A Short Guide To Aircraft Insurance
Getting the right aircraft insurance is important, not only to ensure you are fully covered, but also to make sure you are not paying for cover you do not need. This guide aims to help you understand not just the types of aircraft insurance available, and their associated limits, but also what you can do to help reduce the cost of your cover.
What types of cover are available?
There are two types of cover which will normally be at the core of an aircraft insurance policy:
- Aircraft Loss or Damage: This can provide cover for the cost of loss or damage to your aircraft arising from a range of causes such as accident, theft, fire, and storm. Note malicious damage such as vandalism may not be covered as standard, as this may only be available under the ‘War & Allied Perils option (see below). You can usually choose the level of cover you want, which should reflect the full cost of you replacing your aeroplane with an equivalent aircraft.
- Liability: Aircraft owners and operators must legally have in place insurance against their potential liabilities for loss, damage or injury to third parties and passengers which might arise from the operation of their aircraft. There is a legal minimum level of cover which varies by aircraft weight, use and seats, although owners may opt for a higher value should they wish.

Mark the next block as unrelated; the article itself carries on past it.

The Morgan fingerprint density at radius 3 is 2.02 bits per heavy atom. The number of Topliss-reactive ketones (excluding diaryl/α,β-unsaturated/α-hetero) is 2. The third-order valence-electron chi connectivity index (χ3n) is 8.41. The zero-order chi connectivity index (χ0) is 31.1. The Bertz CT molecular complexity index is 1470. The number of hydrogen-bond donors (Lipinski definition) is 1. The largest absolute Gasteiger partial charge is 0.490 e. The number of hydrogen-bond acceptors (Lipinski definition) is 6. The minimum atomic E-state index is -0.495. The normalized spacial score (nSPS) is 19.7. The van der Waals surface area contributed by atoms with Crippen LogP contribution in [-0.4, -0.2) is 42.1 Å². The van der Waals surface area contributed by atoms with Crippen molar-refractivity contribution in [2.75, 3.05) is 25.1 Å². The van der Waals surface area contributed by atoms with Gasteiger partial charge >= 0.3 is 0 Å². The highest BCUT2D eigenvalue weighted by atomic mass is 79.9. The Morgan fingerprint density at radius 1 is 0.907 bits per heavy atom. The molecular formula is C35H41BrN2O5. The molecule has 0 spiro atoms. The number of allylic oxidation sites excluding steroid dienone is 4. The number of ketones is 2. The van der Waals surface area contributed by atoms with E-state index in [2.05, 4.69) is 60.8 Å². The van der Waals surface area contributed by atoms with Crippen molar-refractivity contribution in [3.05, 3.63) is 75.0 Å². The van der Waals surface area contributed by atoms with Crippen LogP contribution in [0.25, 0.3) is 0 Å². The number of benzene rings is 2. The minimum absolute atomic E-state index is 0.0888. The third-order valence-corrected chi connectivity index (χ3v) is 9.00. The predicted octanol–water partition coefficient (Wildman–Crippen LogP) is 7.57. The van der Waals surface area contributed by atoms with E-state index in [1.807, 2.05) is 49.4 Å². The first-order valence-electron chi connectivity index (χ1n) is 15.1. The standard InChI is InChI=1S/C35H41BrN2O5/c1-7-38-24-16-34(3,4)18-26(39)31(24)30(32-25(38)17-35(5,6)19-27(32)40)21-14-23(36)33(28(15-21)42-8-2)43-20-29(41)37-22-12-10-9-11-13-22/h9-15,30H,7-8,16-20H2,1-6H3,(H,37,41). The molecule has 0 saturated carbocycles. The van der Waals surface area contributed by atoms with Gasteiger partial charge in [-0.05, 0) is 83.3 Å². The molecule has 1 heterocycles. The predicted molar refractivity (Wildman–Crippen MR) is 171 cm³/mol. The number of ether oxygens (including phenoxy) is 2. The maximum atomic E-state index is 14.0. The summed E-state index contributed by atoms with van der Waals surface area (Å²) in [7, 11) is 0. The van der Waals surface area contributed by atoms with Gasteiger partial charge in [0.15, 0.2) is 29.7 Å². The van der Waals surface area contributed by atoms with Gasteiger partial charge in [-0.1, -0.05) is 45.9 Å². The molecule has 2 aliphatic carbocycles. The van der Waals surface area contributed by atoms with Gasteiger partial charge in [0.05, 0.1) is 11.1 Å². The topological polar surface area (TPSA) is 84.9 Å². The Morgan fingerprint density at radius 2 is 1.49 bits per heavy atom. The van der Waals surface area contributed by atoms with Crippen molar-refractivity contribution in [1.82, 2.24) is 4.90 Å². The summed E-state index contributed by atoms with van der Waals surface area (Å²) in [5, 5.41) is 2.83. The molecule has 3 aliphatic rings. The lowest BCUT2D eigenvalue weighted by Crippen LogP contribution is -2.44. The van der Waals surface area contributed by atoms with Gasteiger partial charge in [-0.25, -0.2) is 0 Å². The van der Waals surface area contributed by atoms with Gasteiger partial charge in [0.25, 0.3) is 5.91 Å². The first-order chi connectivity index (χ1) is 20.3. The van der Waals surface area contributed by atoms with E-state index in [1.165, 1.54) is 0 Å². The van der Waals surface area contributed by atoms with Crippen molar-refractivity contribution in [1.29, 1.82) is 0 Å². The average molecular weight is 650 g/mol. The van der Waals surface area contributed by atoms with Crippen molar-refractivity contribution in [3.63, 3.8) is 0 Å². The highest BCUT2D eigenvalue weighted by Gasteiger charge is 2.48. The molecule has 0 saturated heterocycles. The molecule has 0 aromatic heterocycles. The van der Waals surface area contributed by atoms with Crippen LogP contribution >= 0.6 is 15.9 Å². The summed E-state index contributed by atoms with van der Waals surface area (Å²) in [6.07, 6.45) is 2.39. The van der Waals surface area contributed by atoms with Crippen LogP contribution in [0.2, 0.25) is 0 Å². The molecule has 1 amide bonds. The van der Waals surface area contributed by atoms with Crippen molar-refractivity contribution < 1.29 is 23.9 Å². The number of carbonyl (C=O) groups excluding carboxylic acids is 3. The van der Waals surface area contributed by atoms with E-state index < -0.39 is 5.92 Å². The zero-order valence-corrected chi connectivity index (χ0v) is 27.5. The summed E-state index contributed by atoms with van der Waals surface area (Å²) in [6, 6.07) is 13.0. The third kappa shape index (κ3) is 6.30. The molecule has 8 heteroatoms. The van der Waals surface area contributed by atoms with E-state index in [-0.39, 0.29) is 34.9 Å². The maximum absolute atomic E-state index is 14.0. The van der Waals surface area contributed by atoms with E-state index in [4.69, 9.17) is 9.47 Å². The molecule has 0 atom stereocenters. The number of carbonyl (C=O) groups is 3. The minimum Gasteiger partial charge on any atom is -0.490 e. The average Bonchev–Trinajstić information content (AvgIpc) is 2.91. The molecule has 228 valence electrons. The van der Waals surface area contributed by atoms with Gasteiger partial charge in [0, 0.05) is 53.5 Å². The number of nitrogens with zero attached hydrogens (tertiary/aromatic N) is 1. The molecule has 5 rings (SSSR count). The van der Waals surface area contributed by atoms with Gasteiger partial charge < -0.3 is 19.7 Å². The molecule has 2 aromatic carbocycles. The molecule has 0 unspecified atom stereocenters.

In addition to the above, there are a range of other covers related to aircraft insurance, further details of which can be found by clicking the links below:
- War and Allied Perils (e.g. Vandalism)
- Road Transportation
- Courtesy Aircraft
- Crown Indemnity
- Passenger Voluntary Settlement
- Airside Vehicle Liability
- Spare Parts and Equipment
- Flying Clothing and Effects
- Trip Interruption
- Personal Accident cover
- Finance / Lease Contract
- No Claims Discount Protection
Many insurance providers bundle up the different types of aircraft insurance into a single package, but this can result in owners paying for cover they may not want or need. An alternative therefore is to look for a provider which lets you choose the cover you want, as well as letting you vary your cover as your needs change over the year.